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Art Fairs, Van Vs Trailer


#1

To those of us doing art fairs–

I am soon likely to be trading in my mini-van (130,000+ miles), and
would like to drive something more efficient. Does anyone use a
trailer for shows instead of a van? Pros and cons? I don’t think I’d
like towing a van, but I only do 6-8 shows a year, and seldom really
need the extra room a van provides.

I’ve had my Grand Voyager for about 11 years, so I’m out of touch–
anybody have a van they especially like? Or, for that matter, a
trailer?

Thanks for any thoughts!
Noel


#2

Noel

We use a mini-van and love it. We started years ago with a Chrysler
and now (4 vans later) have a Honda Odyssey. We briefly had a Ford
Explorer, but found it was very small inside, uncomfortable for the
tall DH to drive, and it had a nasty habit of spinning around in
circles. We had none of those troubles with our van-front wheel
drive.

To get a vehicle big enough to pull a trailer won’t you have the
same gas mileage issues as a mini van? My observations of trailers is
that they are cumbersome to get near your booth to unload, a pain to
get out of a maze of booths once unloaded, then you must find a space
to park it in…It seems the only artists who tow them are the ones
who must because of the size of their inventory.

Our Honda Odyssey is the best van we’ve ever had. Full of wonderful
things that will amaze and delight you. I LOVE the self opening/
closing sliding doors. I think the Toyota van is top-rated too. We
have had the opportunity (when someone hit us) to drive the Ford van
(yuck). If you go back to van’s I’d suggest the Honda or Toyota.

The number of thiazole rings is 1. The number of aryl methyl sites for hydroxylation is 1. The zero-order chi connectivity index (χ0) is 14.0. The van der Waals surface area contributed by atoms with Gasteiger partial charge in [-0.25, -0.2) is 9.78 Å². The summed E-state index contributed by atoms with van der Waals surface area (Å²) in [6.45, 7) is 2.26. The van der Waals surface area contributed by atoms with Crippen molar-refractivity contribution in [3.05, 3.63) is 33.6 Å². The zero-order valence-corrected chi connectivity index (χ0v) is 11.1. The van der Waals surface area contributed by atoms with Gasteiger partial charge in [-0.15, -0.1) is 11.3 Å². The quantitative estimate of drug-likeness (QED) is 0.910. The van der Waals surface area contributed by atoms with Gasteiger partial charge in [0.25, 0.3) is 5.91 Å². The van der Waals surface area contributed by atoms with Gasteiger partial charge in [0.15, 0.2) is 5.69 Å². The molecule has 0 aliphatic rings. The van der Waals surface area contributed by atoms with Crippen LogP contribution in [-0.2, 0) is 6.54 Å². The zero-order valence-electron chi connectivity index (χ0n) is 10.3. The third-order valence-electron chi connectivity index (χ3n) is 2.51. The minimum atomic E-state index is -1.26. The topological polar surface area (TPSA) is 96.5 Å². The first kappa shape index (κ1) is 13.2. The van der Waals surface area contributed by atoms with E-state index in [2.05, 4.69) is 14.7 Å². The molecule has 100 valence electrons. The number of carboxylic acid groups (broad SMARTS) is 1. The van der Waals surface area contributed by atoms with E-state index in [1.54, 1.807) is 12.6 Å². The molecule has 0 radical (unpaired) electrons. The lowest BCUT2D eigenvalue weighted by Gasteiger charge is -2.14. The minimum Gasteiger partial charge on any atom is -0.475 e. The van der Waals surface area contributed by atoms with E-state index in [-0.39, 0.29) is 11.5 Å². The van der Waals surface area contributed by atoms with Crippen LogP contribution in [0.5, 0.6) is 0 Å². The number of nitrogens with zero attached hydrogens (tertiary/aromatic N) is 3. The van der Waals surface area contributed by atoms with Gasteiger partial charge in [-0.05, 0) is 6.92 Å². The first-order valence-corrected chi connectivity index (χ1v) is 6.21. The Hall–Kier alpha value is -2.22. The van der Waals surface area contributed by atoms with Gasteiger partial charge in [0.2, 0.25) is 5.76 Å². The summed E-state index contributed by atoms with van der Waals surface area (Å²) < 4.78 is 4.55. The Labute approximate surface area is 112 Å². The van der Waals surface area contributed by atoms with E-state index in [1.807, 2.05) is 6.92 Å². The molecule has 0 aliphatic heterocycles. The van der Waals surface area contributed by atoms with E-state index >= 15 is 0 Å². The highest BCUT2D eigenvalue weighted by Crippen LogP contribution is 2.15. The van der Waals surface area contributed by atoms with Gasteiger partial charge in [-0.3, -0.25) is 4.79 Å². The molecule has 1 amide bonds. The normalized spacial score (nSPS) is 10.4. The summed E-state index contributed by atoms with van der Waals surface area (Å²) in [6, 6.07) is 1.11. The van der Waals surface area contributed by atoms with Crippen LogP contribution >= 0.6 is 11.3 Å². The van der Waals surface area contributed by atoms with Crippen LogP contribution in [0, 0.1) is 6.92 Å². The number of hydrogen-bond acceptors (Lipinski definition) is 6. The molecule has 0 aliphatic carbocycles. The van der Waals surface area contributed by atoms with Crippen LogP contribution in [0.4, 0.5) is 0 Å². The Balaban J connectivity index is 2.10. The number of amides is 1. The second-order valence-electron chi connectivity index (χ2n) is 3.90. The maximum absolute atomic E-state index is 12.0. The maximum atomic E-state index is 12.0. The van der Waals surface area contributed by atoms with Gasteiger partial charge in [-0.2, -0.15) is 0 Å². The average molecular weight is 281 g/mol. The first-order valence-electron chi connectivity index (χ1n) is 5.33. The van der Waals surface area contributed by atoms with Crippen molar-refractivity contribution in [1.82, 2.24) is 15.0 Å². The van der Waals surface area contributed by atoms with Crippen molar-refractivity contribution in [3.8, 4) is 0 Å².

hth

Carla
www.carlamfox.com
www.foxglassworks.com


#3

Hi Noel,

I vote for the van. A trailer is overkill for a jeweler and awkward
to maneuver in tight spots and then has to be stored somewhere when
not in use. Although you can probably pull the trailer with your
family sedan, it isn’t the safest.

My kids bought a Kia van. The back four seats are removable and leave
quite a nice cargo space. It runs like a dream and mileage is
somewhere around 20 mpg. The price and warranty are very attractive.

Our new department van has the seats that disappear into the floor.
Of the two choices, I’d go for the disappearing seats - regardless of
the maker. Not only are the removable seats heavy, but they take up
room somewhere.

Let us know what you bought.
Judy in Kansas


#4

Hi Noel,

I too faced that issue a four years ago. I was unable to see myself
driving a van about town when not doing shows and compromised on a
Honda CRV. It does take some careful packing but has successfully
done the job. It’s on a car chassis I think and so gets pretty good
mileage. It’s a pleasure to drive and I get my tent, display cases
etc in it. I do carry my flooring, but I use one foot square rubber
snap together tiles which look great and don’t require the bed length
that carpet would. The extra long poles slide thru then between the
front bucket seats.

Betty Belmonte


#5

Two years ago, I had a similar conundrum. I had been doing shows
with my 96 VW Passat stationwagon. I had a big car top carrier to
hold the tent. The remainder fit inside. The problem was that the
weights were on the bottom inside, so only accessible when all else
was removed. Accessing the tent stuff required a ladder and multiple
trips to get it all down. I couldn’t use the bag for the tent poles
because it was too heavy and awkward to lift by myself.

While we debated the function of a trailer vs. a van, we considered
what we would use to pull a trailer and my husband was less than
enthused to see the family pickup gone most summer weekends. I kept
on making jewelry and requested that he find a van that I could